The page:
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Prokofiev’s Happy Ending, and Further Thoughts on Conducting Ballet

In 1936 Sergei Prokofiev decided to move with his family to Stalin’s Soviet Union. He had first returned to Russia in 1927 and had written in his diary: “It’s a shame to part from the USSR. The goal of the trip was obtained: I have certainly, definitely become stronger.” Subsequent visits were also fortifying. In Europe, he had felt his creative gift atrophy. He discovered that he needed to compose on Russian soil.

Though the Soviets had coaxed him with prospective commissions and performances, and with promises that he could continue to travel abroad, in 1936 they issued an ultimatum: unless Prokofiev relocated to Russia, he would no longer be permitted in Russia at all. So Prokofiev took up residence in Moscow knowing a thing or two about Soviet conditions. He also knew that he would never be allowed to leave with his wife and children. As it happened, he last left Soviet Russia in 1938. He died there in 1953, the same day as Stalin, at the age of 61.

In the West, Prokofiev had competed with Stravinsky as a modernist. Works like the Fifth Piano Concerto (1932) attempted a complex, non-traditional idiom. In the Soviet Union, he embraced a “new simplicity” connecting to “the people.” It was the same conscious reorientation that Aaron Copland undertook in the US, a move from modernism to populism, a response to changing social and political conditions.

An early product of Prokofiev’s “new simplicity” was the ballet Romeo and Juliet. He finished composing it in 1935. But in Soviet Russia composers were subject to aesthetic dictates and to peer-review committees. Not until 1940 was Romeo and Juliet as know it premiered in Leningrad. In the intervening four years, the head of the Bolshoi Theater had been executed as an “enemy of the people.” This delayed production of Prokofiev’s ballet, as did various objections to the scenario and to the music.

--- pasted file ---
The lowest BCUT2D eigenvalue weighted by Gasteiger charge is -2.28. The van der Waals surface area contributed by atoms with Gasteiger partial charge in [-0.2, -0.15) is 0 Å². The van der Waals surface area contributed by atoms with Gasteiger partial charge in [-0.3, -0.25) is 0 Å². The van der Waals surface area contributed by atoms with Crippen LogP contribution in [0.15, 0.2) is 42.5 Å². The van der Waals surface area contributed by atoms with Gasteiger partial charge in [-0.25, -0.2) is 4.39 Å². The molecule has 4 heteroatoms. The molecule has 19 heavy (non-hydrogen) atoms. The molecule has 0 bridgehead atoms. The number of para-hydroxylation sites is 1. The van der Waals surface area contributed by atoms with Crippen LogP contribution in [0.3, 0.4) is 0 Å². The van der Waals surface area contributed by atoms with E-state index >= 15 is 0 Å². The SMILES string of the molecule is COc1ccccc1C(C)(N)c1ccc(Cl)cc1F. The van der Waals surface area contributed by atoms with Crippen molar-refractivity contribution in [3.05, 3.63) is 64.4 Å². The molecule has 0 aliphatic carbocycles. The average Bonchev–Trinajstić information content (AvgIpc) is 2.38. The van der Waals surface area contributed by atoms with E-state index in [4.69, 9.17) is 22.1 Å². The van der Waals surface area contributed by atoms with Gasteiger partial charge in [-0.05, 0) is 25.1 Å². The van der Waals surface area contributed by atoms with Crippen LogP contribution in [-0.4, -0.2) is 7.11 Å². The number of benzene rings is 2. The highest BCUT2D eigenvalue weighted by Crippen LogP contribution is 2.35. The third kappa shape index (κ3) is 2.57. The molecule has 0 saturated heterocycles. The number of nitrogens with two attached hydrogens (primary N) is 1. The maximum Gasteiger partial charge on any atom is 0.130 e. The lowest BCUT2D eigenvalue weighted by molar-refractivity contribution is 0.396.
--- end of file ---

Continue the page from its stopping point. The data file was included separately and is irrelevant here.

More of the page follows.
The most intriguing of these objections was to Prokofiev’s “happy ending.” Prokofiev did not wish the lovers to die. Publicly, he explained that “the dead cannot dance.” Also, the director Sergey Radlov argued for a Socialist Realist ending updating the story as “a play about the struggle for the right to love by young, strong, and progressive people battling against feudal traditions and feudal outlooks on marriage and family.” But there can be little doubt that Prokofiev’s adherence to Christian Science was a crucial factor.

He had become a Christian Scientist in France. For him, the body was illusory, the spirit (transcending death) eternally real. And so Prokofiev’s Romeo witnessed Juliet awakening from the effects of Friar Laurence’s potion. The ballet was to end with Romeo bearing Juliet “into a grove,” where she slowly revived. Meanwhile, a gathering of people observed the lovers. Romeo and Juliet “express their feelings of relief and joy in a final dance.” A quiet apotheosis came last.

Prokofiev’s own account of what next happened to his ballet reads: “Curiously enough whereas the report that Prokofiev was writing a ballet on the theme of Romeo and Juliet with a happy ending was received quite calmly in London, our own Shakespeare scholars proved more papal than the pope and rushed to the defense of Shakespeare. . . . After several conferences with the choreographers it was found tat the tragic ending could be expressed in dance and in due course the music for that ending was written.”